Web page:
Haydale uses a plasma process to add custom functionality to graphene nanoplatelets, which are small stacks of graphene between one and six layers thick. Tests by U.S.-based Aerospace Corp. show that the tensile strength of epoxy resins can be increased 100% when functionalized graphene is added, according to Haydale.
By adding graphene, Huntsman can improve the resin’s thermal conductivity, enabling it to cool much faster during molding. Thermal conductivity “is one of the biggest challenges faced by the composite molding sector,” Hatrick says. “I would be dispirited if we didn’t have customers testing graphene products within the next 12 months.”
Although Haydale is set to tread new ground with its plasma process, Europe as a whole appears to be trailing the U.S. and Asia when it comes to graphene commercialization. The region is attempting to catch up, though, through Graphene Flagship, the European Commission’s largest-ever focused R&D initiative, with a budget of $1.1 billion over 10 years.
The initiative features a consortium of 142 academic and industrial research groups in 23 countries across Europe. In 2014, Flagship’s first full year of operation, members published more than 300 peer-reviewed papers and filed several patent applications.
BASF, a Flagship partner, is collaborating with several organizations worldwide including the National University of Singapore to develop graphene organic light-emitting diodes. But BASF is keeping a lid on any expectations it may have for graphene. “A few of the topics appear to fit with BASF, but at present it is still too early to judge on the long-term impact of graphene on our product portfolio,” the firm says.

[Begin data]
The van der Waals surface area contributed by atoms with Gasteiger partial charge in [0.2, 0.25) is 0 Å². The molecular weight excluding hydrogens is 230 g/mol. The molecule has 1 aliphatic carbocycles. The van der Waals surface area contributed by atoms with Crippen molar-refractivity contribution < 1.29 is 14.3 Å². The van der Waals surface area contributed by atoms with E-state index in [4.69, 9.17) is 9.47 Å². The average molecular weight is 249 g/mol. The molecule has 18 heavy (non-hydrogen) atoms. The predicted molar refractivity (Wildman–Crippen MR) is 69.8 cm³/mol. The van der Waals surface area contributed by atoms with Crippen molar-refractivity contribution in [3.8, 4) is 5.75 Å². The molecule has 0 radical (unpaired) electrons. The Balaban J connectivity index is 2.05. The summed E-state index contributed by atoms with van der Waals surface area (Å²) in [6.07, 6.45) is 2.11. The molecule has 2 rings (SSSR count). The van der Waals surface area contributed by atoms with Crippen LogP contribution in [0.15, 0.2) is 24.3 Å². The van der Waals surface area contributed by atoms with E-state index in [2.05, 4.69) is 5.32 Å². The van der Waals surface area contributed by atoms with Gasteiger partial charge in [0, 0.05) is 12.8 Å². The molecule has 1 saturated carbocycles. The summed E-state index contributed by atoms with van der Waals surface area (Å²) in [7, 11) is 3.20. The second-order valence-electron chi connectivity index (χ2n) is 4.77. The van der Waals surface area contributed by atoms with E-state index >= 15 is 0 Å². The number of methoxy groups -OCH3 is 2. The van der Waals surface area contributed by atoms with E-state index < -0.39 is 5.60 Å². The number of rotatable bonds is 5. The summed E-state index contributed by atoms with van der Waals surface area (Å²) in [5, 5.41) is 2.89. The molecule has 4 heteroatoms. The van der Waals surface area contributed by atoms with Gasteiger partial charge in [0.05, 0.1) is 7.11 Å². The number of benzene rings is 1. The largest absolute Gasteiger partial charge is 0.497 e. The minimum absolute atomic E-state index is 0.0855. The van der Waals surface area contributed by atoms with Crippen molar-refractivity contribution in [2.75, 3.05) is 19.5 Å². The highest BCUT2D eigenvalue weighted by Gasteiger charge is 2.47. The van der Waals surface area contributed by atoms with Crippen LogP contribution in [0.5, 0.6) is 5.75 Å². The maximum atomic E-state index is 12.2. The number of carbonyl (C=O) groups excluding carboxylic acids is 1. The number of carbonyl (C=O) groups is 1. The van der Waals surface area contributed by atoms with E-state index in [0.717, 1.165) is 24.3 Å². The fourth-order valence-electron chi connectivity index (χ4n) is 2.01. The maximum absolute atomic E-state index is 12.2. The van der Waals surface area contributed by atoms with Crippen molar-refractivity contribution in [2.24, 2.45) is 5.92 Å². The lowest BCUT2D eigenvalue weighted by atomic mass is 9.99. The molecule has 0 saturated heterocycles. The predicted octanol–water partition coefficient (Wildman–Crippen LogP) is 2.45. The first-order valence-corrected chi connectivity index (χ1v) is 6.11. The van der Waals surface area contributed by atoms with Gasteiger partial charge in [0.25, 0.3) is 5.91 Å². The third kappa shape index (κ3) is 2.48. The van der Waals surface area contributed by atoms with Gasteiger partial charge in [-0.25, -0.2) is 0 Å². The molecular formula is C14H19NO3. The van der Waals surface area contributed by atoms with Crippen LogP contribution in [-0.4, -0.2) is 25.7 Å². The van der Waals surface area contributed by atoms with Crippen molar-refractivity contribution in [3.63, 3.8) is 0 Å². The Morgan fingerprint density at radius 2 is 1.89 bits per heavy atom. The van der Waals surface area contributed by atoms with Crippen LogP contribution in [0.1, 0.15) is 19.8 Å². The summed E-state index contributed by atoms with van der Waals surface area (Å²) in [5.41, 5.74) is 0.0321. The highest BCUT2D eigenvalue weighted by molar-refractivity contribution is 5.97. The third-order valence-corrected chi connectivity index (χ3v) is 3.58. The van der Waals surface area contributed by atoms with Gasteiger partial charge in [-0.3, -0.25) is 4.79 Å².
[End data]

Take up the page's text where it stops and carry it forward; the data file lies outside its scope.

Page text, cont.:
One academic organization to benefit from funding and networking opportunities under Graphene Flagship is Ireland’s Advanced Materials & BioEngineering Research center, a partnership among Trinity College Dublin, University College Cork, and the Royal College of Surgeons in Ireland.
Researchers led by Trinity physics professor Jonathan N. Coleman have developed a low-cost process to make graphene nanoplatelets by exfoliating layers of the material from graphite. The college has licensed the technology to Samsung and the U.K. specialty chemical firm Thomas Swan.
Thomas Swan’s sales of graphene nanoplatelets made with Coleman’s process have been so successful that the firm recently increased its manufacturing capacity to 15 metric tons per year. The firm plans to raise capacity by a few more tons in the coming months.
“It is a very good material in applications requiring electrical conductivity or controlled electrical resistance,” says Andy Goodwin, commercial director for Thomas Swan’s advanced materials. The firm is optimistic that demand will continue to rise. “We are working with several key customers,” Goodwin says.